Free from any narrative symbolism, Biasi’s works revel in their optically vibrant colour relationships that create dynamic surfaces which break out of the boundaries of two-dimensional painting. Alternately playful and meditative, Biasi’s intuitive approach is ultimately interactive, designed to incite an emotional and psychological response in the viewer and reveal hidden connections between the body and its environment. Far from traditional static paintings to be passively observed, Biasi’s ground-breaking works function as living encounters that must be physically experienced in motion and across time.
A leading figure in post-war Italian art since the early 1960s, Alberto Biasi is today hailed as one of the key protagonists in developing international Kinetic and Op Art. Born in Padua, where the artist currently works and lives, Biasi enrolled at the Institute of Architecture in Venice, studying industrial design. During this time, he formed Gruppo N, alongside fellow artists Alfredo Massironi, Ennio Chiggio, Toni Costa and Edoardo Landi, as a means of exploring the possibilities of kineticism and perceptual responses in painting and sculpture. In 1959, while still a student, he created his first works, the Trame, frame-like objects with alternating grid patterns made of cotton gauze, metal wires and perforated cardboard that experimented with transparency and effects of natural light.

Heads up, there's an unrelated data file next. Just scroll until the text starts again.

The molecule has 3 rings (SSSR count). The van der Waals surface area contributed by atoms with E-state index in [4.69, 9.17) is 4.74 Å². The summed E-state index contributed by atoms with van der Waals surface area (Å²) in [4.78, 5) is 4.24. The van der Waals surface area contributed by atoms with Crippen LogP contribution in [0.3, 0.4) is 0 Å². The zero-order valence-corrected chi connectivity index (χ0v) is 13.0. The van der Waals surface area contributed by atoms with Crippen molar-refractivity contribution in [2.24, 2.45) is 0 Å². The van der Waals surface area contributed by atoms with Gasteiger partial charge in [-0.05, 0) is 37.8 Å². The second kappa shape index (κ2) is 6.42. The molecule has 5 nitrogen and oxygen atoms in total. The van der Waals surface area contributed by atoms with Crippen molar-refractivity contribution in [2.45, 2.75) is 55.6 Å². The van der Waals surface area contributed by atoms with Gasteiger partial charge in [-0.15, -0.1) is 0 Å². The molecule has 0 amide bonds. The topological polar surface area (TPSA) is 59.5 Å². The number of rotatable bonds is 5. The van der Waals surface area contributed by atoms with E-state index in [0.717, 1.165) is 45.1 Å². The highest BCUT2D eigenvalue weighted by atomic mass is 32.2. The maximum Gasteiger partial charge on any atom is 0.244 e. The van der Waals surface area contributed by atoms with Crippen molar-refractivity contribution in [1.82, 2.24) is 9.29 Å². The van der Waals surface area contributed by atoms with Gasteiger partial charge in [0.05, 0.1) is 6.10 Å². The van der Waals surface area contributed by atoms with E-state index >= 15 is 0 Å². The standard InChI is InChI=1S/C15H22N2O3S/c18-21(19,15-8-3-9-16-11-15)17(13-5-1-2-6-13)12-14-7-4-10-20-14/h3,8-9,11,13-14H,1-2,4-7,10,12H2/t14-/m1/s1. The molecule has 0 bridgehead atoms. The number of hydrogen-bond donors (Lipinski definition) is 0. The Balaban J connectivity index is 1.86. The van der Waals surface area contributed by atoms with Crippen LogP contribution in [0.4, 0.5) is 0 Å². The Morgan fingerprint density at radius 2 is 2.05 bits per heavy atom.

The following year, Piero Manzoni invited him to exhibit with Enrico Castellani, Agostino Bonalumi and other European artists at the avant-garde artist-run space Galleria Azimut in Milan. In 1962 Biasi joined the ‘Nuove tendenze’ movement and later exhibited widely with Gruppo N, including at the 1964 Venice Biennale and the 1965 group survey ‘The Responsive Eye’ at MoMA in New York. After the dissolution of Gruppo N in the mid-1960s, Biasi continued to pursue and reinvent his particular brand of optical research, first with the Rilievi Ottico-Dinamici and the Torsioni – series of works defined by geometric precision, illusory perspectives and perceived motion – and later with the Politipi and Assemblages, where chromatic combinations and classical shapes also interact with three-dimensional components. Over six decades, Biasi has participated in many international exhibitions, including the XXXII and XLII Biennale in Venice, the X, XI and XIV Quadriennale of Rome, and the XI Biennale of São Paulo. In addition, he has held numerous solo shows in private and public institutions such as the Muzeum Sztuki in Łódz, Poland, the Museo Civico agli Eremitani in Padua, the Museu Diocesà in Barcelona, Palazzo Ducale in Urbino, Palazzo dei Priori in Perugia, the MACBA in Buenos Aires, the MAC in Santiago, Chile, the MARCA in Catanzaro, Palazzo Reale in Genova and Palazzo Pretorio in Cittadella (Padua). Furthermore, his works are included in prestigious public collections and museums internationally, among them the MoMA in New York, the Galleria Nazionale d’Arte Moderna in Rome and the Hermitage Museum in Saint Petersburg.